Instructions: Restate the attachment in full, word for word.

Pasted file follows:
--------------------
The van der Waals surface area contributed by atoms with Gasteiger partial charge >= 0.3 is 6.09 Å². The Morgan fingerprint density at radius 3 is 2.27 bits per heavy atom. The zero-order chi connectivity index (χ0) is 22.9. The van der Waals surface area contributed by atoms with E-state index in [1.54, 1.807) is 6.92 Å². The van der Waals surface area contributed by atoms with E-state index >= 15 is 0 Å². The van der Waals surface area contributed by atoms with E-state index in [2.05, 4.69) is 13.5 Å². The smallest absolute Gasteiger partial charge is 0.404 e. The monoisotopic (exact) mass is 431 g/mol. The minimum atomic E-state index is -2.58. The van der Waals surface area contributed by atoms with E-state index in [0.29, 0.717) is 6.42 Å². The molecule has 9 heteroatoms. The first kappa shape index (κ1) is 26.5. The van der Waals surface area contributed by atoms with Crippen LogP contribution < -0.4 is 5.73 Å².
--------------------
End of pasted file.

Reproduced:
The van der Waals surface area contributed by atoms with Gasteiger partial charge >= 0.3 is 6.09 Å². The Morgan fingerprint density at radius 3 is 2.27 bits per heavy atom. The zero-order chi connectivity index (χ0) is 22.9. The van der Waals surface area contributed by atoms with E-state index in [1.54, 1.807) is 6.92 Å². The van der Waals surface area contributed by atoms with E-state index >= 15 is 0 Å². The van der Waals surface area contributed by atoms with E-state index in [2.05, 4.69) is 13.5 Å². The smallest absolute Gasteiger partial charge is 0.404 e. The monoisotopic (exact) mass is 431 g/mol. The minimum atomic E-state index is -2.58. The van der Waals surface area contributed by atoms with E-state index in [0.29, 0.717) is 6.42 Å². The molecule has 9 heteroatoms. The first kappa shape index (κ1) is 26.5. The van der Waals surface area contributed by atoms with Crippen LogP contribution < -0.4 is 5.73 Å².